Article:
seen him for about 20 years in person. You've got that great new CD out with the "40 #1 Hits"
and that is on the Virgin Label. Let me just ask you Ronnie, you've been a great star.
[I just noticed the great boots he was wearing] Oh! I love those boots!!! - Are those Anteaters?
Are they lizard?
Barry Klein writes for the Rockabilly Hall of Fame, and his book, "Sex, Drugs and Rock & Roll",
was published in 1997. To contact Barry, e-mail him at email@example.com
Ronnie: I'm not sure.
Barry: I have a little collection myself. Those are fine boots.
You have had a great career. You've had many awards - 8 CMA's, 6 Grammy's.
What is your favorite award or ...?
Ronnie: Oh my goodness Barry. Well that depends on how you feel at the time
I think, ya know! Certainly all of the things that have happened beyond belief for me and
I think the main thing is that you are still able to keep on doing what you love to do.
That's probably more gratifying than any particular award.
Barry: I agree with that. We were talking about how I saw you 20 years ago in Detroit
at Pine Knob, and you have always had a great rapport with the audience - there was
always a real connection. Tonight I see the same thing. The audience was really into it.
They loved your performance - a varied performance. To what do you attribute your ability
to connect with the audience the way your do?
Ronnie: Well I just always believe you kind of have to check that out every single
time you go on stage. I think it's starting from scratch every night. It doesn't matter how
well you did at Pine Knob last night or up here in Florida tonight or in Alabama tomorrow,
you kind of have to start that all over again and develop that kind of electricity -
that chemistry happening, and I just feel like every night is a special blessing from God
that you get the chance to come out here to play the music.
Barry: That's great. You're a very talented man.
That's for darn sure. In the past I read some interviews where you've downplayed this
controversy - we at the Rockabilly Hall of Fame, and this article also appears in
www.gritz.net, a southern music web magazine, but the lack of airplay that the so
called classic legends get - you know the Ronnie Milsaps, the Merle Haggards.
Is it just that they don't have the material? What is it today with Nashville?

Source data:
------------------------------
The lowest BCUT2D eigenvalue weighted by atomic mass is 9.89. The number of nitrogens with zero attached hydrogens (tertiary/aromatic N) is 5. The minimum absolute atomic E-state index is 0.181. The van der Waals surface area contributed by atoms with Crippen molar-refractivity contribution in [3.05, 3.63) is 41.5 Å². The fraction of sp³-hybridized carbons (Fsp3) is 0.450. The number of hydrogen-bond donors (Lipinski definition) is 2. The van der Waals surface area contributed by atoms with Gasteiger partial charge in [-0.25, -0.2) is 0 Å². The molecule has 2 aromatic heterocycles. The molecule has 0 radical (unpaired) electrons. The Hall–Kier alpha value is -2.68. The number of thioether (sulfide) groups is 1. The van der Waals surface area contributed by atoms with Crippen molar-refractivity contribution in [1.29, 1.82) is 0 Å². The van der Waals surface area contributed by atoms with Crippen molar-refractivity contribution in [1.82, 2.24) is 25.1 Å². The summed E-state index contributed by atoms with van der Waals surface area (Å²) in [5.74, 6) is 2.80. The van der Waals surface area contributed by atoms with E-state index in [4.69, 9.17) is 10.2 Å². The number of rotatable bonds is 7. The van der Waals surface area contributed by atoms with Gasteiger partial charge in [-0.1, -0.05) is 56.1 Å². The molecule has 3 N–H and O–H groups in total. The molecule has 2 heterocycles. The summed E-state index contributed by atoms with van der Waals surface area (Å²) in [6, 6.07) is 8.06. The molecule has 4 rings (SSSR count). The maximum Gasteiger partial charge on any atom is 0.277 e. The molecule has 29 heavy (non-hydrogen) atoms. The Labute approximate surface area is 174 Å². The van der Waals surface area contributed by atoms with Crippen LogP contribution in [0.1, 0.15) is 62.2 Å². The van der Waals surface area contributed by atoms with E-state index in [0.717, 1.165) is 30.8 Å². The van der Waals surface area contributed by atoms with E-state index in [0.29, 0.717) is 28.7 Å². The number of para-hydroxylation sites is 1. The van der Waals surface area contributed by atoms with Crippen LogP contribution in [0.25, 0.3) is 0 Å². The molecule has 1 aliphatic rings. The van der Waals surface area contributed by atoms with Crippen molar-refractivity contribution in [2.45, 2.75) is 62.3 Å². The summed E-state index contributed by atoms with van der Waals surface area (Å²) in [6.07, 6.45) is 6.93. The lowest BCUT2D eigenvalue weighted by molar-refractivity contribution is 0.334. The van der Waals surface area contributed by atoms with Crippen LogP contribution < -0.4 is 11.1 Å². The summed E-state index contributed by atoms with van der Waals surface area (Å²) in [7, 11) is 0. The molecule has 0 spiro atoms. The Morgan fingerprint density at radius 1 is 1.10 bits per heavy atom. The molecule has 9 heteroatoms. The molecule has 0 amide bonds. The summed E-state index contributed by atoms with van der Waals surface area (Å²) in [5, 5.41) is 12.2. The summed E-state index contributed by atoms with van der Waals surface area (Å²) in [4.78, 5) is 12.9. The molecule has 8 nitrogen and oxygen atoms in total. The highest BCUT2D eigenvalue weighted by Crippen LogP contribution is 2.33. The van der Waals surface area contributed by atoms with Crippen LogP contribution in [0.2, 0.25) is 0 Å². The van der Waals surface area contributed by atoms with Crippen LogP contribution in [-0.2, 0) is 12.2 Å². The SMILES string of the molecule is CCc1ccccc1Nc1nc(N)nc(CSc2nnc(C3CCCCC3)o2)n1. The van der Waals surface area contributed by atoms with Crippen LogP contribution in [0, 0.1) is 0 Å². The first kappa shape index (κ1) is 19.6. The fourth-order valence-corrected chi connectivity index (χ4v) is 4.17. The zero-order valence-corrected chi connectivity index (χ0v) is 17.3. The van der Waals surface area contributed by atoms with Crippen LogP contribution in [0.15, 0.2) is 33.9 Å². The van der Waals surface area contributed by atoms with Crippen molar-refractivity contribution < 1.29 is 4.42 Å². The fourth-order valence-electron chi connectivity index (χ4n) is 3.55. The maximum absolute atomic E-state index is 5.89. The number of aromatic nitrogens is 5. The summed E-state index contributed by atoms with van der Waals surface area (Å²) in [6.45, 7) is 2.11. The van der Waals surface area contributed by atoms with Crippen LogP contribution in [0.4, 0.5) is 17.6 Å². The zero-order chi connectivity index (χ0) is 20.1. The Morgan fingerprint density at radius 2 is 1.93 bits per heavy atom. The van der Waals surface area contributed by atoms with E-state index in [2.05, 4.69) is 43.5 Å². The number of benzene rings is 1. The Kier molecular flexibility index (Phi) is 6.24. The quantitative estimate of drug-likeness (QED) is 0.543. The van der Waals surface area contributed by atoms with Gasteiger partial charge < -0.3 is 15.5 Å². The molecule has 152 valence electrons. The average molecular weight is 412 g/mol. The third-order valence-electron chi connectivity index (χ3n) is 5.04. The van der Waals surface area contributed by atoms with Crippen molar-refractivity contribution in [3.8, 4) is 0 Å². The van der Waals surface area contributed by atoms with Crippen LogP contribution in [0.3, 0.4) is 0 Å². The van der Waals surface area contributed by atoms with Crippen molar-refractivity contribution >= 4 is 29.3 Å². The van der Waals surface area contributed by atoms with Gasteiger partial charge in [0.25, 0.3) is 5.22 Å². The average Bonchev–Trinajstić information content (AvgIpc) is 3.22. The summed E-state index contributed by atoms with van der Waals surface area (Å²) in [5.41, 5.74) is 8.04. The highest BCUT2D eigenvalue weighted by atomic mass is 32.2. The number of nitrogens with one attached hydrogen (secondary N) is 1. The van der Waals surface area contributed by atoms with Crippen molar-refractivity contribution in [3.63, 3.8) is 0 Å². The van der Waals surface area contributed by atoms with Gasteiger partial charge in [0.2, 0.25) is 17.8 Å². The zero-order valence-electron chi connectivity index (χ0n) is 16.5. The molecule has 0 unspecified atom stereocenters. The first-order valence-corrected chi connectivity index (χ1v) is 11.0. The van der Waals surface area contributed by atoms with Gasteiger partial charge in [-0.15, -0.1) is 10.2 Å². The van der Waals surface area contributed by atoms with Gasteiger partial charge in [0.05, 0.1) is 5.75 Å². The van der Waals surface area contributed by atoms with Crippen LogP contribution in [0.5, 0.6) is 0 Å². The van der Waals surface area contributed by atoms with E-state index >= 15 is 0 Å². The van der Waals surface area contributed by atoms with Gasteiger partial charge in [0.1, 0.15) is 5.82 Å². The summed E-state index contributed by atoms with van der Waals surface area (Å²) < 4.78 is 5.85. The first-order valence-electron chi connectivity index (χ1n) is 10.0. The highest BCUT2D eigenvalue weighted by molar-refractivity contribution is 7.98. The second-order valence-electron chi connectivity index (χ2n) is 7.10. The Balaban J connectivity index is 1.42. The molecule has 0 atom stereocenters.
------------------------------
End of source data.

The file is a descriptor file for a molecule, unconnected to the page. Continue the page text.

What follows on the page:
I know you are a Nashville man.
Ronnie: Yes I am. I think times change. The music evolves.
Country music continues to grow and continues to be very popular with the young audience.
I think it is up to each particular artist to be able to continue to make records that work
in today's environment. It's a combination of a lot of things, but I certainly appreciate
radio for all they have ever done for me - playing my records, whether they play the classics
or they play something new that I'm working on - I always appreciate that Barry.
I think it's up to the artist to come up with whatever it takes to make it happen with
today's music. It's our responsibility.
Barry: That's right. I see a couple of cowboy hats here
[I found out later that they were left for Ronnie to sign for someone].
Speaking of hats, you wear several hats. You're a singer, you're a great musician
playing the keyboards. You're a producer. You have been producing a lot of your own work.
Ronnie: That's right.
Barry: You were a session man as you indicated tonight, playing the piano for Elvis.
What is it these days that gives you the most pleasure? Is it your role as a singer,
besides the obvious connection you establish with your audience at your live shows,
what role do you must enjoy lately - singer, songwriter, musician or producer?
Ronnie: I think the thing that really connects with me more than all of that Barry,
as a family person - I'm a father and I'm a grandfather now. My wife and I have our first
grandson, and I think ...
Barry: Does Todd have anything to do with that?
Ronnie: He and is wife have a new boy. That makes three grandchildren for us.
I think for me at least, that's what knocks me out.
Barry: Well you have always been a very humble man, and just from meeting
Todd tonight I could tell the apple didn't fall far from the tree. Lots of luck with the
grandchildren. I hope you have a lot more grandchildren and a lot of joy.
Barry: I enjoyed the performance tonight - all kinds of different things -
the doo-wop set, the keyboard solo, the piano tribute, some of your "40 #1 Hits".
I just thought it was a super concert and we are looking forward to writing about it.
Ronnie: Keep mixing it up. That's what we do.
Barry: You did a great job.
Well I know you have got to change and that you had a long night here. Congratulations!
It was a great.
Ronnie: Mary, it was a pleasure to meet you.
Mary: It was great meeting you, thank you.
Ronnie: We are going to continue to dry off here and get something on
fresh, and we will come back and take that picture.
Barry: Thanks Ronnie.